UN appeals for urgent funds for famine-hit South Sudan

March 7, 2017 OPINION/NEWS

Siegfried Modola/Reuters



Male Daniel

Concluding a two-day visit to South Sudan – two weeks after localized famine was declared in Mayendit and Leer counties – the Under-Secretary-General for Humanitarian Affairs and Emergency Relief Coordinator, Stephen O’Brien, called for immediate and unhindered access to people in need of aid and urgent funding for the humanitarian appeal.

“Yesterday, I visited Ganyiel, where I met with people who had fled fighting, fear and famine in Leer and Mayendit, as well as hunger and insecurity in Lakes,” said the Emergency Relief Coordinator. “An elderly woman walked for days through swamps from Leer, with her ten-month-old grandson on her back, after they were separated from the rest of their family during fighting. Her grandson is now receiving treatment for severe acute malnutrition. We urgently need additional funding to scale up, sustain and expand life-saving assistance and protection across all of South Sudan.”

The humanitarian crisis in South Sudan is rapidly escalating, and hunger and malnutrition have reached new disturbing levels. Fighting, insecurity and lack of access to aid have left some 100,000 people facing starvation and a further 1 million are on the brink of famine. More than 3.4 million people have been displaced since the conflict began in December 2013, including 1.9 million internally displaced and more than 1.5 million who have fled to neighbouring countries as refugees.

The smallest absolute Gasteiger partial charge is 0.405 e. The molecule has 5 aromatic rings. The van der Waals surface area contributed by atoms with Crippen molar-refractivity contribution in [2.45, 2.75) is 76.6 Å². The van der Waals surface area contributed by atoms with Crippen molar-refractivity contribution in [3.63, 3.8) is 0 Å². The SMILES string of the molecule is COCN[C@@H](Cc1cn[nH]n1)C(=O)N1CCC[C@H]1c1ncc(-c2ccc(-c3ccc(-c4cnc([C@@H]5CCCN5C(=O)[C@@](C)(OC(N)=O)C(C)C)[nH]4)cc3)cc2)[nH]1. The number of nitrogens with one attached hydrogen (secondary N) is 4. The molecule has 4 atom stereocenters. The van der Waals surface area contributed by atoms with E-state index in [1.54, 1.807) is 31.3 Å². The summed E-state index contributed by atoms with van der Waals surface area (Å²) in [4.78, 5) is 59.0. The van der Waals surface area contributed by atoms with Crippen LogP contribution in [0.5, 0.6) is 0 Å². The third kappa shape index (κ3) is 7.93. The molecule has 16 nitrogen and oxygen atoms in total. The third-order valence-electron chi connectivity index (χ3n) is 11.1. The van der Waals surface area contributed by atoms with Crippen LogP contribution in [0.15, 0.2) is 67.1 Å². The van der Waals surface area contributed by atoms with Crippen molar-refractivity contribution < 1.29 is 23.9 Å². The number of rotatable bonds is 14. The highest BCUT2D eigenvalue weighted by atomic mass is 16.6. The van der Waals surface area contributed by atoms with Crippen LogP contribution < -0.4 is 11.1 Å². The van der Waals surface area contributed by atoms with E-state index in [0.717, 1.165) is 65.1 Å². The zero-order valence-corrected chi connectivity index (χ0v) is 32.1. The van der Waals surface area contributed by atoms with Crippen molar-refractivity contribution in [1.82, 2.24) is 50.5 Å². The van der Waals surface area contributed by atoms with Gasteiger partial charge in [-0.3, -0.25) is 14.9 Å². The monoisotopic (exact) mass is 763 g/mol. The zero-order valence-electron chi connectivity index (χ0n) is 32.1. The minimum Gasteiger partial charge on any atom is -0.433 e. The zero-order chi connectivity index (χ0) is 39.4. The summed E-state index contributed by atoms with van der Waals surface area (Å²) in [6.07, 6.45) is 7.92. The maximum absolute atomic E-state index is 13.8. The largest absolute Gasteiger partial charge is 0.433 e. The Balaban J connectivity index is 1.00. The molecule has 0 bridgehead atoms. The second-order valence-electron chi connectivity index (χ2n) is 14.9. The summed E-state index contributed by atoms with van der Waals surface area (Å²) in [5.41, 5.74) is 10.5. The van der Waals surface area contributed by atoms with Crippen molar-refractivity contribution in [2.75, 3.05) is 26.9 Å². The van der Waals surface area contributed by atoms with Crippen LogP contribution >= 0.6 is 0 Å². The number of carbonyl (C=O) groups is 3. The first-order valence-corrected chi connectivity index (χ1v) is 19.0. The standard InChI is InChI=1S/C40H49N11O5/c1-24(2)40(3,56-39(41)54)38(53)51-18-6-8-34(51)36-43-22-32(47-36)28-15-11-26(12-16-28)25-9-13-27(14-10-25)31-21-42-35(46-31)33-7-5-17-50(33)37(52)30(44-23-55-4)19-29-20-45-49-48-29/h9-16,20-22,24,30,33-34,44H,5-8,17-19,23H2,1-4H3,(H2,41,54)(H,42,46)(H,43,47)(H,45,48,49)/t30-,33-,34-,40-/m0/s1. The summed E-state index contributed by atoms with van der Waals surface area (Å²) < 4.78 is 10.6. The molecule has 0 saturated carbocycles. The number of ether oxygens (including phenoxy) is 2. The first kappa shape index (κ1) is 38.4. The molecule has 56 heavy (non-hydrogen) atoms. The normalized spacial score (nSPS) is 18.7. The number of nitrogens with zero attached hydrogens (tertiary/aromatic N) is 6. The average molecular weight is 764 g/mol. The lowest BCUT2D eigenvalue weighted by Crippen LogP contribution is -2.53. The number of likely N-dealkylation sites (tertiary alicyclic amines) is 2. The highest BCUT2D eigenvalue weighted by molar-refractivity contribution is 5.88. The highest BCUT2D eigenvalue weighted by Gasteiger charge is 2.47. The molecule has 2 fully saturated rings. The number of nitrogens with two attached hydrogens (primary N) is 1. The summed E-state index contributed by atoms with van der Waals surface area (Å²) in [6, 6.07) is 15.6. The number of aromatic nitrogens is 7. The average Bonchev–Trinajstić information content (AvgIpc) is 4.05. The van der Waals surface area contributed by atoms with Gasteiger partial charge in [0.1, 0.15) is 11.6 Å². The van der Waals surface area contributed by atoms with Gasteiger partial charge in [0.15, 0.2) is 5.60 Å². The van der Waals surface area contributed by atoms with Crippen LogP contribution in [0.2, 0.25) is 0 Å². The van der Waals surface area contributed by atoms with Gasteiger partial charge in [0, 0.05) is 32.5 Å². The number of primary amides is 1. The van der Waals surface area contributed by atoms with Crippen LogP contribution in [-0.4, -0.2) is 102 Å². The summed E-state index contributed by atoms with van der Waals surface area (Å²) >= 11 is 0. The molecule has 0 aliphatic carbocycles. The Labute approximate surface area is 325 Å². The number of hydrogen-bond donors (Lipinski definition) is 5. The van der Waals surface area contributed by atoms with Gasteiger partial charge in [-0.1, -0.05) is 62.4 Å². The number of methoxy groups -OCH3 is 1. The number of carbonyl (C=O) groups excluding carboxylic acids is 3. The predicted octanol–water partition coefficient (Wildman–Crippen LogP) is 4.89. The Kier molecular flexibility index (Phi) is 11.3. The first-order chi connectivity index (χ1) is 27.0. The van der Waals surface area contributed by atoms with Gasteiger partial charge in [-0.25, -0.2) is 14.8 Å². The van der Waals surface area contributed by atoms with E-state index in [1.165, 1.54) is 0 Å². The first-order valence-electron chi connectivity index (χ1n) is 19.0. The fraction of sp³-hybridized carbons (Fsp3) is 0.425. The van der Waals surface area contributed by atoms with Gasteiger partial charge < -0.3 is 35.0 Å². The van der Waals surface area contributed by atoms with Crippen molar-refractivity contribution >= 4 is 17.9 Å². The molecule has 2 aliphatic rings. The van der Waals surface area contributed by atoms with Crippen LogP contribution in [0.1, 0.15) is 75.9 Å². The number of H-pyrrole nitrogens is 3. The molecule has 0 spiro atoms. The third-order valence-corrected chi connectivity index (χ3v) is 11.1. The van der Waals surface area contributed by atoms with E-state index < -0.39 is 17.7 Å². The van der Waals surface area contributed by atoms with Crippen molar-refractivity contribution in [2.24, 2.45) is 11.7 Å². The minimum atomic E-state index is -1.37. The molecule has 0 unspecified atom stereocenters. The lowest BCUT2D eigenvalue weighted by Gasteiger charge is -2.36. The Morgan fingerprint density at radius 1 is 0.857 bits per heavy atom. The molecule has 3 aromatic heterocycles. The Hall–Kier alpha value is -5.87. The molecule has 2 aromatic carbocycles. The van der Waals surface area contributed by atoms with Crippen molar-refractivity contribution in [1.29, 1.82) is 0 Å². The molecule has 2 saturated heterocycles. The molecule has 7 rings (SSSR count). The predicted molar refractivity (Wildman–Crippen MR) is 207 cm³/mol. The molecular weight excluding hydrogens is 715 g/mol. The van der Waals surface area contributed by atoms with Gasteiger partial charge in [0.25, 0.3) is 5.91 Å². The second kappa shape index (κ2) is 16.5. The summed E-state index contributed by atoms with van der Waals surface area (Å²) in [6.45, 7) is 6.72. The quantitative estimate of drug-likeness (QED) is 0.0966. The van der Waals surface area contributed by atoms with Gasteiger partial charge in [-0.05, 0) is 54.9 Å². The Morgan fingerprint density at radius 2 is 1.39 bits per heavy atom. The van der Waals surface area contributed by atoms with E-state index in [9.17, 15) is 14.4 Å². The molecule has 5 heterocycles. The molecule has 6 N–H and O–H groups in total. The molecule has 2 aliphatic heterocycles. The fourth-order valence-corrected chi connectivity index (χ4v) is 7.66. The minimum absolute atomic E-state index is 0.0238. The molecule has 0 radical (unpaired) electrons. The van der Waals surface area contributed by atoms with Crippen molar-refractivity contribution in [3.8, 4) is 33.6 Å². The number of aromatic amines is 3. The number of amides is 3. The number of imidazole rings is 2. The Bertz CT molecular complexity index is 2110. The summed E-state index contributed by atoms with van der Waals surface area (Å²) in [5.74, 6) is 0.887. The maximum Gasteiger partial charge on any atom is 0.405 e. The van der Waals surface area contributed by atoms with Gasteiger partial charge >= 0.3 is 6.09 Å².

By July 2017, the humanitarian community estimates that 5.5 million will be severely food insecure. “This is only the beginning of the lean season and, sadly, things could get much, much worse in the months ahead,” said Mr. O’Brien. “We desperately need the fighting to stop. We need calm to prevail now so that we can consistently reach people in dire need, and prevent further catastrophe.”

In addition to an already massive humanitarian operation, in response to the declaration of famine, humanitarian organizations have scaled up the provision of food and emergency livelihoods assistance, nutritional supplements, health services, and water, sanitation and hygiene. Already, more than 338,000 people in Leer, Mayendit, Koch and Panyijiar have received humanitarian assistance.

Aid workers continue to face multiple obstacles to the delivery of humanitarian assistance across South Sudan, including active hostilities, access denials and bureaucratic impediments. Frequently, they have to be relocated due to insecurity, escalating tensions or directives from authorities, including recently from Mayendit. Humanitarian compounds and supplies have been repeatedly looted, most recently during clashes in Mayendit, Jonglei and Kajo-Keji town.